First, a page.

The city of Rockville, Md., received a rating of 98 out of a possible 100 in the Human Rights Campaign Foundation’s 2016 Municipal Equality Index, placing the suburban Maryland jurisdiction at the top of the ratings on LGBT supportive laws and policies among D.C. area municipalities.
The 2016 Municipal Equality Index, released on Oct. 17, rates 506 cities in all 50 states. D.C. is not included in the ratings because the HRC Foundation and its partner in the ratings index, the Equality Federation Institute, treat D.C. as a state and include it in a separate state equality index ratings process.
Among the D.C.-area jurisdictions rated for 2016, Rockville rose from a rating of 60 in 2015 to its current rating of 98, placing it ahead of Alexandria and Arlington, Va., which received 2016 ratings of 86 and 87 respectively.
College Park, Md., which has a gay mayor, came in fourth place in the D.C.-area scores, with a 2016 rating of 83.
The 2016 Municipal Equality Index ratings for other D.C. area municipalities included Gaithersburg, Md.—59; Bowie, Md.—56; and Fairfax County, Va.—33.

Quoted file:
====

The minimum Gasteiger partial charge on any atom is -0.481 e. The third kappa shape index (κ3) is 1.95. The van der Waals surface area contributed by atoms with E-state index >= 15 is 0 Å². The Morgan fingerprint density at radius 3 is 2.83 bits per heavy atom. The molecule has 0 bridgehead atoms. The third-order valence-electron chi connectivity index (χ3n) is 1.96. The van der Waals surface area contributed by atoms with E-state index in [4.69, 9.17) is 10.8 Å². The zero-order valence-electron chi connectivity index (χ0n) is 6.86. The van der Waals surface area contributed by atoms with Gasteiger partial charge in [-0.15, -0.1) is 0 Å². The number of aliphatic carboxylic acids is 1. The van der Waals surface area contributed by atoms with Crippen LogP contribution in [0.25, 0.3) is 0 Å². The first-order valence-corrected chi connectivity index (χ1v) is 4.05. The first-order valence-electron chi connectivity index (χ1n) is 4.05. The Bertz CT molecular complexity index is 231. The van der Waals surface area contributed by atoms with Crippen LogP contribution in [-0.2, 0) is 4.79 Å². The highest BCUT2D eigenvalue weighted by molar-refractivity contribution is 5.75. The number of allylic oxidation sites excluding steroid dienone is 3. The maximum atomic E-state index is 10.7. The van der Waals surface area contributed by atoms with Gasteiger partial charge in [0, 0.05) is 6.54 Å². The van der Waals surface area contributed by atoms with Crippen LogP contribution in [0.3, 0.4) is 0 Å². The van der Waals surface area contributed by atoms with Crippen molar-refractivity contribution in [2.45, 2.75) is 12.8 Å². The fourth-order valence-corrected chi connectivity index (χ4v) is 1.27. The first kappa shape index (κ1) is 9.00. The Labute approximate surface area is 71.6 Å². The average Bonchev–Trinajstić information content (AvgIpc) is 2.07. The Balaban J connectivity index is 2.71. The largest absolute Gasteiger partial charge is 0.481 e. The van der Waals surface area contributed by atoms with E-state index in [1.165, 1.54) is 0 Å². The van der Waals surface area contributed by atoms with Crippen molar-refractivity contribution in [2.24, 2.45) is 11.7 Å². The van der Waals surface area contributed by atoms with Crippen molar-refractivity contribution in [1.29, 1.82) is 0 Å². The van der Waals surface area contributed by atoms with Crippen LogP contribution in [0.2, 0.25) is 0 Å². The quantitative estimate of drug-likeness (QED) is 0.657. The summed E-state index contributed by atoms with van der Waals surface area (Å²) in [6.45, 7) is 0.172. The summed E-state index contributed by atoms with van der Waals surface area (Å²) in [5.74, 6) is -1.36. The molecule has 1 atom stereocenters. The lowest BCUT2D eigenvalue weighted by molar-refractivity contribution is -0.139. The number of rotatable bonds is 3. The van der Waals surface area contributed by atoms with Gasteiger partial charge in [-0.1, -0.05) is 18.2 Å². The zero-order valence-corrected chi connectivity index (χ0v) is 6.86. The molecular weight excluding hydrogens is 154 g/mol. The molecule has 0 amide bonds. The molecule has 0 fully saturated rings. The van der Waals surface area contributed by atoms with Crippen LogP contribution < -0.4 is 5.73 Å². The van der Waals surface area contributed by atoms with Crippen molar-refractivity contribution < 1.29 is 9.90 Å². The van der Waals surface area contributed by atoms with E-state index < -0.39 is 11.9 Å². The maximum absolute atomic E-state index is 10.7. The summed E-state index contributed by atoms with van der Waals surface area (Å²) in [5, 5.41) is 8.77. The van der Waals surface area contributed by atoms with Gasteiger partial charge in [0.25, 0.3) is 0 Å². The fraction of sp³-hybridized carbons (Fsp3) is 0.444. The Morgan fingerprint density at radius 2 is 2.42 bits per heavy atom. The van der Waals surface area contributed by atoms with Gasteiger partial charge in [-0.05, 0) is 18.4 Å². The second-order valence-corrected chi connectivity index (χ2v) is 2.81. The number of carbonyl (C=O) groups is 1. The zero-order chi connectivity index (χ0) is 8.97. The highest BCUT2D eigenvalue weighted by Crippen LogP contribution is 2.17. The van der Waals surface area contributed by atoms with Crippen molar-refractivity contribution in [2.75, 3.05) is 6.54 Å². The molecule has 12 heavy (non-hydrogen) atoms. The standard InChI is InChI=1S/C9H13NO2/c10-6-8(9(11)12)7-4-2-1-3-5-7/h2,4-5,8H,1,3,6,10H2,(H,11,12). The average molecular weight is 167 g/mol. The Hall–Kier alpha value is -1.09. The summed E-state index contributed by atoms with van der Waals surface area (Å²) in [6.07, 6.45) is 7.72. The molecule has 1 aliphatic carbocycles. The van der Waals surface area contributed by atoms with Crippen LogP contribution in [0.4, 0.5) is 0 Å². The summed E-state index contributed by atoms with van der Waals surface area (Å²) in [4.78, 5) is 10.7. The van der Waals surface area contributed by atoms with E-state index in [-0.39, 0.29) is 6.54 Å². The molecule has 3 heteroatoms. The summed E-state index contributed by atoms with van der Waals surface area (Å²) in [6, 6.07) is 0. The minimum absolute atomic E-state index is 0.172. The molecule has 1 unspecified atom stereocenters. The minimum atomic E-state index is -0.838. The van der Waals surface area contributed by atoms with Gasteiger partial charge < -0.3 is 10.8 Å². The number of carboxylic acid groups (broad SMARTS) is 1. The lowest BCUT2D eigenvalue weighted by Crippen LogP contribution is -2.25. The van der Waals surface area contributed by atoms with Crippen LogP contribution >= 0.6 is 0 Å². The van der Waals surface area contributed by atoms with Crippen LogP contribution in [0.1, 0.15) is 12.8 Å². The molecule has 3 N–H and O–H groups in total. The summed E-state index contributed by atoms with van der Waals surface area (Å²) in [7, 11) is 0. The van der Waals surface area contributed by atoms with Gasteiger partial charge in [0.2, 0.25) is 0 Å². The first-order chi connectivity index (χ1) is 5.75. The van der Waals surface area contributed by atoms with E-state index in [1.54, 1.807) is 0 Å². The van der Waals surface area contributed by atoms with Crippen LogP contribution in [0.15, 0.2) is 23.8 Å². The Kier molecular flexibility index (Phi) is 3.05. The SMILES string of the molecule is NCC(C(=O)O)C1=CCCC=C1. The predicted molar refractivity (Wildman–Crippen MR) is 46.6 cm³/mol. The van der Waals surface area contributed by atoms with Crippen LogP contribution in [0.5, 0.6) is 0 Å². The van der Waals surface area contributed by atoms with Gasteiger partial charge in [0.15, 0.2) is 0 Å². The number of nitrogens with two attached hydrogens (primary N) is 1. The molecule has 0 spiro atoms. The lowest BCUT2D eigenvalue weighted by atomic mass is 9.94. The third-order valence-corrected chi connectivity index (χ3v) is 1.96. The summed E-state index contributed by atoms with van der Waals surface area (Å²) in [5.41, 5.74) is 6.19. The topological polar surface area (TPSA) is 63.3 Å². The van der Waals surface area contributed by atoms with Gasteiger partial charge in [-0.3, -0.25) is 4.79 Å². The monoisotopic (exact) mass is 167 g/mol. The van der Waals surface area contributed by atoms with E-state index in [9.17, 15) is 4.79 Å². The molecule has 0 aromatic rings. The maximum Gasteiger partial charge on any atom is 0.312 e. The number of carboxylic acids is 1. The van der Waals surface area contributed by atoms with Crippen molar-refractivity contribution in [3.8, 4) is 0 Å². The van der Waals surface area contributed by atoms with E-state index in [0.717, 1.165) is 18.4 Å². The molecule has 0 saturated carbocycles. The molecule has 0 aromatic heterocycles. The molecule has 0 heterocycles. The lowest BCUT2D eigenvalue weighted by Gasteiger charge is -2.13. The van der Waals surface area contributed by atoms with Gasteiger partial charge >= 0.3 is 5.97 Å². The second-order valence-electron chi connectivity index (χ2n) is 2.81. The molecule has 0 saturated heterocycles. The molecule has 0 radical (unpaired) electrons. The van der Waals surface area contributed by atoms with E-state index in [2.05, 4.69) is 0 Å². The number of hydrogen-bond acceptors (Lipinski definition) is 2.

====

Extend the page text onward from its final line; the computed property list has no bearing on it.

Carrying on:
The Fairfax County rating represented a decline by 10 points from a rating of 43 in 2015. The score shows that the county lost 10 points this year for not fulfilling the category of “LGBTQ Police Liaison or Task Force.” It received 10 points for that category in 2015, according to a ratings chart for Fairfax County.
As it has during the past three years, Baltimore received a perfect rating of 100 this year. Nearby Towson, Md. received a rating of 94; Frederick, Md., received an 86 rating; and Annapolis, Md., the state capital, was given a rating of 65.
Other Virginia municipality ratings include Charlottesville—72; Norfolk—49; and Richmond—46.
Rehoboth Beach, Del., a beach resort town popular with LGBT people, received a rating of 62, the highest rating among Delaware municipalities.
San Francisco, New York City, Los Angeles and Orlando and Wilton Manors in Florida were among the cities to receive a rating of 100.
The HRC Foundation says in a statement that the ratings are based on 44 specific criteria that fall under four broad categories: non-discrimination laws; LGBT inclusive municipal employment policies; LGBT inclusiveness in city services; LGBT supportive law enforcement policies, including hate crimes reporting; and “municipal leadership” on matters of equality.
The full report can be viewed at hrc.org/mei.